Neo-Nazi Mosque Shooter Who Killed Chinese Sister Gets 21 Years in Prison
By Carl Samson
June 12, 2020
A Norwegian man convicted of killing his Chinese stepsister and opening fire at a mosque was sentenced on Thursday to 21 years, the longest jail term under national law.
Philip Manshaus, 22, shot Johanne Zhangjia Ihle-Hansen, 17, in their home on August 10, 2019, because she is not of Nordic origin, the Oslo District Court heard.
Ilhe-Hansen was adopted from China at the age of 2. Before her death, she described her stepbrother as someone who hated gays, Jews, and Muslims.
“Philip is so racist and hateful. I don’t feel safe,” she told her boyfriend on July 1, 2019, according to The Nordic Page.
Days before her murder, Ilhe-Hansen revealed that Manshaus had read Nazi propaganda, including articles on mass shootings. He would later perform a Nazi salute in court.
Ilhe-Hansen informed her boyfriend about it.
“My mother talked to my father about Philip. Then the next day he [Philip] removed the articles from the wall. Then he talked to my mother. That didn’t seem real. She didn’t think so either. Philip hardly ever talks to her.”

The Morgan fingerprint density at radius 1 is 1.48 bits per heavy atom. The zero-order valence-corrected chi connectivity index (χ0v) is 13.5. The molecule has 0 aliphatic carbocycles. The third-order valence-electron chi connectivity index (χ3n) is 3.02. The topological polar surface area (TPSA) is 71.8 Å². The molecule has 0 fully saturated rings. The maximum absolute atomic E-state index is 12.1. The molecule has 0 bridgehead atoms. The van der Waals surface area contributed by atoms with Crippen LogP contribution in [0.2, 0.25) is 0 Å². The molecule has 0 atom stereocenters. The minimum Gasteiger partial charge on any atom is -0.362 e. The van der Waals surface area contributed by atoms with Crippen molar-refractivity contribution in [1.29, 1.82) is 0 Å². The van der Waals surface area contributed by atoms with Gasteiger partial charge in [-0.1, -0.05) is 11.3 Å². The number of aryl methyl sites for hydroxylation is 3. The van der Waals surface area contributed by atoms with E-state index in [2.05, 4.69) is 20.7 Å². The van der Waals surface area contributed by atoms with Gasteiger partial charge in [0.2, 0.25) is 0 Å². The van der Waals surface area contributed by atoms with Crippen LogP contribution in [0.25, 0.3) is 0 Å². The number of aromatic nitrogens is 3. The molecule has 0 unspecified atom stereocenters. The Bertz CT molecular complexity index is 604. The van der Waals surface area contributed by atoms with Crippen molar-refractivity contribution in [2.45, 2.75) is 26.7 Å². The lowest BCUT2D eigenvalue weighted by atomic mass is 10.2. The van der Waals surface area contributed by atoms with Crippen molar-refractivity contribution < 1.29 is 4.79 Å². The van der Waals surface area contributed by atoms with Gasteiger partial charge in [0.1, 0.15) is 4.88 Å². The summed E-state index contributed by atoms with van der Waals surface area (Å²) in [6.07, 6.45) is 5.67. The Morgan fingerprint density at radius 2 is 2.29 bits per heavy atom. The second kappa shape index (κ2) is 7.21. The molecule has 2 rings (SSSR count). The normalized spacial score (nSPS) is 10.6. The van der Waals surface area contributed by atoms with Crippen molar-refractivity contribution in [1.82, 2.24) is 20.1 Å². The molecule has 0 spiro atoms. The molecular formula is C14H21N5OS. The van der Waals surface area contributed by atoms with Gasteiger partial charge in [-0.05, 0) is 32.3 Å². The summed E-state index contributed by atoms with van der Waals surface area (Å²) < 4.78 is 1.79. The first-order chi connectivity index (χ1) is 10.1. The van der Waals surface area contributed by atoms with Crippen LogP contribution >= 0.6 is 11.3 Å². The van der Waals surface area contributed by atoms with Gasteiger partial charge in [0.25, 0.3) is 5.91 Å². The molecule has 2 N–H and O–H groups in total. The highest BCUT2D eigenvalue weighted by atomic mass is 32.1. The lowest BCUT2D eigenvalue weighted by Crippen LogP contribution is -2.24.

Ilhe-Hansen’s body was found shot with four bullets.
Shortly after killing her, Manshaus stormed the Al-Noor Islamic Centre in Baerum with his father’s rifle and shotgun “to kill as many Muslims as possible,” according to prosecutors.
However, his attempt at hurting anyone failed after a retired Pakistani Air Force officer worshipping in the center subdued him.
Inspired by the Christchurch attacks in New Zealand, Manshaus admitted to the facts of the case but pleaded not guilty.
In an earlier hearing, Manshaus claimed that his actions arose out of “necessity,” particularly to ensure the “survival of the White race,” Al Jazeera noted.
On Thursday, he reiterated his position through the invocation of “emergency justice,” a Norwegian legal defense which posits that an individual had no other choice but to commit a crime and thus cannot be punished.
Manshaus stated that while he expected a long sentence, he “would like to point out to the judges that they are accomplices to the ongoing genocide of the European people,” according to Deutsche Welle.
In the end, the 22-year-old was sentenced to a prison term of 14 to 21 years.
“I don’t confess my guilt, so I can’t accept the judgment. That would be contradictory,” Manshaus said after the sentencing, according to EuroNews.
In addition to jail time, he must also pay compensation and legal fees of 100,000 krone ($10,334), the BBC noted.
Manshaus and his defense lawyer will consider appealing the verdict.
Feature Images via Philip Manshaus / Family of Johanne Zhangjia Ihle-Hansen
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